Hieronymus Bosch Biography, Life, Interesting Facts
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Hieronymus Bosch was a Dutch painter and draughtsman during the Early Netherlandish Renaissance.
Jeroen van Aken was born in ‘s-Hertogenbosch, a city in the Duchy of Brabant, located in modern-day Netherlands. The estimated year of his birth is 1450. He received his artistic training from his family members. His grandfather, Jan, was a painter. His father, Anthonius, was also a painter and an artistic adviser. His uncles and his brothers were also involved with art. He took the pseudonym Hieronymus Bosch upon the beginning of his career.
Bosch began his career by opening up his own workshop. He created complex works with religious motives. Some of his earlier paintings include Crucifixion, The Seven Deadly Works, The Cure of Folly, The Marriage at Cana, and others. In 1488, he joined the Brotherhood of Our Lady, a confraternity devoted to the Virgin Mary. His membership in the organization led to several commissions. Between 1495 and 1505, he painted his most famous work, a triptych called The Garden of Earthly Delights. It consists of three scenes which depict the Garden of Eden, a landscape with people indulging in sin, and the Last Judgment. Some of his later paintings include Saint Jerome in Prayer, Christ Carrying the Cross, and The Crowning with Thorns.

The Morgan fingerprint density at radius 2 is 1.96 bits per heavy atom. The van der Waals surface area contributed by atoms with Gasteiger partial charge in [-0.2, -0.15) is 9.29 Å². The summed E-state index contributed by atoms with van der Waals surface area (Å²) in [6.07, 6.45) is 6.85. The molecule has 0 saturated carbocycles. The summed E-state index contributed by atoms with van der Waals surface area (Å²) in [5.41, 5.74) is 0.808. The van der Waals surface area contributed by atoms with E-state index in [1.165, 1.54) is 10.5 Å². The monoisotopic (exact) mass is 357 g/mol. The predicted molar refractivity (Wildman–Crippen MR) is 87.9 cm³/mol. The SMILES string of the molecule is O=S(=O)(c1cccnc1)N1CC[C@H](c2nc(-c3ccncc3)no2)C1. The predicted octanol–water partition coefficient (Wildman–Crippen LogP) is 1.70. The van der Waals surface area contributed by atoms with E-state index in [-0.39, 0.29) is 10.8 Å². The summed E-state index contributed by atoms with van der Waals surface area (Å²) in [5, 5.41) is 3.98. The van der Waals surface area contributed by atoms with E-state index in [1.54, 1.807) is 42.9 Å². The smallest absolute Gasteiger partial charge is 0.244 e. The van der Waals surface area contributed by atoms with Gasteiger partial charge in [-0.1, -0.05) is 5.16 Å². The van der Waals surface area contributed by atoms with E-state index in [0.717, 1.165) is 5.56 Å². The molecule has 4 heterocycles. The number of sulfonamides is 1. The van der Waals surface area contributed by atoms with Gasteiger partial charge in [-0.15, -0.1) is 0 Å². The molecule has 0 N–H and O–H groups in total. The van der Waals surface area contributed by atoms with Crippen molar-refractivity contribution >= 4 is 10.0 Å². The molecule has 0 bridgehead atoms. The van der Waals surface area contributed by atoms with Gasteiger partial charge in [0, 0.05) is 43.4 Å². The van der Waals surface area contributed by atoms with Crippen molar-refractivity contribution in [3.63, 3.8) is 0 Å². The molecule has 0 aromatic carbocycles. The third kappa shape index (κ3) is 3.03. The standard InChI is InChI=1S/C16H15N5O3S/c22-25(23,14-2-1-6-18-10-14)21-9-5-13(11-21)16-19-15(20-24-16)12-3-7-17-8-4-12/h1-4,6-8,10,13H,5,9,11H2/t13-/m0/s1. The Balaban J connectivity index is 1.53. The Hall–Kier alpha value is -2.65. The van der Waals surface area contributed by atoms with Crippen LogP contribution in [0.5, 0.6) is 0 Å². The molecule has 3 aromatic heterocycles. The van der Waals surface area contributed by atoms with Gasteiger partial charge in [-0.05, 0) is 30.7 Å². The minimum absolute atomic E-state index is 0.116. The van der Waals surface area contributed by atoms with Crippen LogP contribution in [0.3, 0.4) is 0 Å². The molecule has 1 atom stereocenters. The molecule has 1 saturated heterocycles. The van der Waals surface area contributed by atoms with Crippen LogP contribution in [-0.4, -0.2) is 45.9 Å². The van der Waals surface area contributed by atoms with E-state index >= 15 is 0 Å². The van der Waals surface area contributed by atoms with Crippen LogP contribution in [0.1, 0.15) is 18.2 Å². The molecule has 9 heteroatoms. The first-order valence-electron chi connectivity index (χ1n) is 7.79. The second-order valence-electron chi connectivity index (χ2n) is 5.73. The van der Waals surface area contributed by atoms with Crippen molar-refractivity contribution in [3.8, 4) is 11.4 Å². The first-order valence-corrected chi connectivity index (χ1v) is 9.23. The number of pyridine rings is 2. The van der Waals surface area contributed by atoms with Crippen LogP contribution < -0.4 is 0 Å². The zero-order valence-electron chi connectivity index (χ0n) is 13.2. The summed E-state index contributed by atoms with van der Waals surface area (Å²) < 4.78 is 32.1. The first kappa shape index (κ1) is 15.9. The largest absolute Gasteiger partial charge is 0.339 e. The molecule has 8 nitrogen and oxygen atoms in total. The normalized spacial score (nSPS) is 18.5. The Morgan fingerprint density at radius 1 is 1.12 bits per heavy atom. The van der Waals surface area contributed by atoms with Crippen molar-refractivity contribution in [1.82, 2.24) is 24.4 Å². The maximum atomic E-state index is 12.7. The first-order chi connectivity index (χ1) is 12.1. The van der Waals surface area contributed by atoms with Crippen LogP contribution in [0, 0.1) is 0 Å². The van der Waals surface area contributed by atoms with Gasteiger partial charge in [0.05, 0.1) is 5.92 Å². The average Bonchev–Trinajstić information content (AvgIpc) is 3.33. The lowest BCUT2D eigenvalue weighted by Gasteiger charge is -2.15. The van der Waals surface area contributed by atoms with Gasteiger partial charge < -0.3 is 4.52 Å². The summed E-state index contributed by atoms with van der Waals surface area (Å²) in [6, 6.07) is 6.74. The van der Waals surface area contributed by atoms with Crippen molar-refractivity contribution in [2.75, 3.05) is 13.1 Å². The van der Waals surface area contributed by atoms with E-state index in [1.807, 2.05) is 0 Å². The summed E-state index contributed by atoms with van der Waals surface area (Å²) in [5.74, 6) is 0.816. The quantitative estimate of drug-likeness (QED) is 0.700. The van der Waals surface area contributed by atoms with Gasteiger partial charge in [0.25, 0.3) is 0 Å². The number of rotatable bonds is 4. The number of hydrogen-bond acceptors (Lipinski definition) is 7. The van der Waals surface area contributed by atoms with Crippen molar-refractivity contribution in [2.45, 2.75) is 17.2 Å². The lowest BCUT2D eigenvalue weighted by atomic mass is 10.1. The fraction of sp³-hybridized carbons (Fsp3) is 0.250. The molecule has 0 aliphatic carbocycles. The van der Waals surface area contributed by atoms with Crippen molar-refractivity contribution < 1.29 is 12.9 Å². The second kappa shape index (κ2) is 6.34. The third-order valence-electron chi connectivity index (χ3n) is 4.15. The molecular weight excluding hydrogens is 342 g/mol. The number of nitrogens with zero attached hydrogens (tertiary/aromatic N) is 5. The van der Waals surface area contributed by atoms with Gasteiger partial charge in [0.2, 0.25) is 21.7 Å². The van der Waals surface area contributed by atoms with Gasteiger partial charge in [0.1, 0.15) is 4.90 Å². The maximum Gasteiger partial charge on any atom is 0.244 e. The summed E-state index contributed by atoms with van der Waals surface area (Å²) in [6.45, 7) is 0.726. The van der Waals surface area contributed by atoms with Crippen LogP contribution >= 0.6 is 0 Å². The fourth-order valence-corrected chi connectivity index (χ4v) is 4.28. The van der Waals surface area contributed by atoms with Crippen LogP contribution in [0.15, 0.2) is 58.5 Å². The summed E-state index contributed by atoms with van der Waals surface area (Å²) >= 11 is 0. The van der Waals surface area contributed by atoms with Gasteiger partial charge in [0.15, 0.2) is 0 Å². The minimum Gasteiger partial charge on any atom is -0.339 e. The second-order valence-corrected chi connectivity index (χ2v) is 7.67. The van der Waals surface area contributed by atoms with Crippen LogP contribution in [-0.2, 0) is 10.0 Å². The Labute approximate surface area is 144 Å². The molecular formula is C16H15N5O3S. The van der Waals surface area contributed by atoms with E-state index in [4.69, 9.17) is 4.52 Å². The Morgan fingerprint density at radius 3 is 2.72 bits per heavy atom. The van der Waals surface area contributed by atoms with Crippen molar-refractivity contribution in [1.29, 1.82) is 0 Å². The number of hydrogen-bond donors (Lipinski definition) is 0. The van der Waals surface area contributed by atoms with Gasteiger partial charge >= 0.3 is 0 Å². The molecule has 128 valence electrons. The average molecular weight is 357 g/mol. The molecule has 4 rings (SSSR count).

In total, about 50 paintings came out of Bosch’s workshop. He signed several of them, which was unusual for the other artists in that era. 25 of those paintings can be attributed to him. The others were created by the pupils that he taught in the workshop. Apart from his paintings, he also worked on drawings, stained glass, altarpieces, and decorative works.
Bosch married a woman named Aleyt Goyaerts van den Meerven sometime between 1479 and 1481. She came from a wealthy and prominent family. Her connections helped him further his career.
The exact date of Bosch’s death is not known. His funeral mass was held on August 9, 1516, in the Church of Saint John.
Bosch’s style was quite influential, so many artists that came after him tried to imitate his work. By the end of the 16th century, King Philip II of Spain acquired many of his paintings. Some of them are still displayed at the Museo del Prado in Madrid. The rest of his work is located in museums and galleries across Europe and the U. S. They include the Metropolitan Museum of Art in New York City, the Louvre in Paris, the National Gallery of Art in Washington D. C. and many others.